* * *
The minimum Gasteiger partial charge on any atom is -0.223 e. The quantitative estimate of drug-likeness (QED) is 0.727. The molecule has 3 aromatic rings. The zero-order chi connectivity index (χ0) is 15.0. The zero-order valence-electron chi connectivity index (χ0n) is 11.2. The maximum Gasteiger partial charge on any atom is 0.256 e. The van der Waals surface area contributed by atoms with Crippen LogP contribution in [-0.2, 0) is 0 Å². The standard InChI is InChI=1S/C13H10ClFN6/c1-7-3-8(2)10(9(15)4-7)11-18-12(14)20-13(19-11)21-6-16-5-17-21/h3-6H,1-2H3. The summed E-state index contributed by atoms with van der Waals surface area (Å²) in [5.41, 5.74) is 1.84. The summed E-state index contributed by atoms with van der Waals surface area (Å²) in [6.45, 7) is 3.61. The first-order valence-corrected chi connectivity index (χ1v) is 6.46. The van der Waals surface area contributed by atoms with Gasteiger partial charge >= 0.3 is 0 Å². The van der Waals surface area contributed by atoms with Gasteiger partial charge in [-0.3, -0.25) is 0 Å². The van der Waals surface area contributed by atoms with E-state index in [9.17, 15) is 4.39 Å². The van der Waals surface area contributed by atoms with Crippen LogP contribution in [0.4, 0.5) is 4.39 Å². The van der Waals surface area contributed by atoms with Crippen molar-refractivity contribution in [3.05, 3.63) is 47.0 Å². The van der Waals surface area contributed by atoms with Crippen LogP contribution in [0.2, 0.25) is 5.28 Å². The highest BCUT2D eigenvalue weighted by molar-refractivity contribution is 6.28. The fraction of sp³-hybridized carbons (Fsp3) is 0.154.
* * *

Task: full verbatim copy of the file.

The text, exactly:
The minimum Gasteiger partial charge on any atom is -0.223 e. The quantitative estimate of drug-likeness (QED) is 0.727. The molecule has 3 aromatic rings. The zero-order chi connectivity index (χ0) is 15.0. The zero-order valence-electron chi connectivity index (χ0n) is 11.2. The maximum Gasteiger partial charge on any atom is 0.256 e. The van der Waals surface area contributed by atoms with Crippen LogP contribution in [-0.2, 0) is 0 Å². The standard InChI is InChI=1S/C13H10ClFN6/c1-7-3-8(2)10(9(15)4-7)11-18-12(14)20-13(19-11)21-6-16-5-17-21/h3-6H,1-2H3. The summed E-state index contributed by atoms with van der Waals surface area (Å²) in [5.41, 5.74) is 1.84. The summed E-state index contributed by atoms with van der Waals surface area (Å²) in [6.45, 7) is 3.61. The first-order valence-corrected chi connectivity index (χ1v) is 6.46. The van der Waals surface area contributed by atoms with Gasteiger partial charge >= 0.3 is 0 Å². The van der Waals surface area contributed by atoms with Gasteiger partial charge in [-0.3, -0.25) is 0 Å². The van der Waals surface area contributed by atoms with E-state index in [9.17, 15) is 4.39 Å². The van der Waals surface area contributed by atoms with Crippen LogP contribution in [0.4, 0.5) is 4.39 Å². The van der Waals surface area contributed by atoms with Crippen molar-refractivity contribution in [3.05, 3.63) is 47.0 Å². The van der Waals surface area contributed by atoms with Crippen LogP contribution in [0.2, 0.25) is 5.28 Å². The highest BCUT2D eigenvalue weighted by molar-refractivity contribution is 6.28. The fraction of sp³-hybridized carbons (Fsp3) is 0.154.